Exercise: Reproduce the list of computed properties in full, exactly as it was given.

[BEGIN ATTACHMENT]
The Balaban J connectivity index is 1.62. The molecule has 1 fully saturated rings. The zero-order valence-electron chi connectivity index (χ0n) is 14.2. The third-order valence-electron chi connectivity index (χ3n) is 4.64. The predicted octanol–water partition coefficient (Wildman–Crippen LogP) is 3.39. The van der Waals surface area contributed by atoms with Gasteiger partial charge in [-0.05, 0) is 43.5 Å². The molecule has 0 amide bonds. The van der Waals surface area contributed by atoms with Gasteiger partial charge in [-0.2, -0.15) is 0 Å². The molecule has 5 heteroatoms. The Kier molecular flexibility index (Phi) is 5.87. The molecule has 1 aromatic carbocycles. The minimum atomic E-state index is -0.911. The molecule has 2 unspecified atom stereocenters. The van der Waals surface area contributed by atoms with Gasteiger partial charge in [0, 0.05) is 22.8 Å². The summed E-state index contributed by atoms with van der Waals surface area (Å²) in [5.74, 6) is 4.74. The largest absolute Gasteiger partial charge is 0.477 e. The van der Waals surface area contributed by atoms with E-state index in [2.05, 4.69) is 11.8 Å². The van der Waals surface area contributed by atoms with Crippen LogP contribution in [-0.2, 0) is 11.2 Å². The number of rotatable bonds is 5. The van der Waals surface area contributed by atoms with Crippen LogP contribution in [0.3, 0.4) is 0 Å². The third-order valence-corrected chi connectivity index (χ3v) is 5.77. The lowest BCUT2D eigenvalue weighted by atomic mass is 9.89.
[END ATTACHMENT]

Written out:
The Balaban J connectivity index is 1.62. The molecule has 1 fully saturated rings. The zero-order valence-electron chi connectivity index (χ0n) is 14.2. The third-order valence-electron chi connectivity index (χ3n) is 4.64. The predicted octanol–water partition coefficient (Wildman–Crippen LogP) is 3.39. The van der Waals surface area contributed by atoms with Gasteiger partial charge in [-0.05, 0) is 43.5 Å². The molecule has 0 amide bonds. The van der Waals surface area contributed by atoms with Gasteiger partial charge in [-0.2, -0.15) is 0 Å². The molecule has 5 heteroatoms. The Kier molecular flexibility index (Phi) is 5.87. The molecule has 1 aromatic carbocycles. The minimum atomic E-state index is -0.911. The molecule has 2 unspecified atom stereocenters. The van der Waals surface area contributed by atoms with Gasteiger partial charge in [0, 0.05) is 22.8 Å². The summed E-state index contributed by atoms with van der Waals surface area (Å²) in [5.74, 6) is 4.74. The largest absolute Gasteiger partial charge is 0.477 e. The van der Waals surface area contributed by atoms with E-state index in [2.05, 4.69) is 11.8 Å². The van der Waals surface area contributed by atoms with Crippen LogP contribution in [-0.2, 0) is 11.2 Å². The number of rotatable bonds is 5. The van der Waals surface area contributed by atoms with Crippen LogP contribution in [0.3, 0.4) is 0 Å². The third-order valence-corrected chi connectivity index (χ3v) is 5.77. The lowest BCUT2D eigenvalue weighted by atomic mass is 9.89.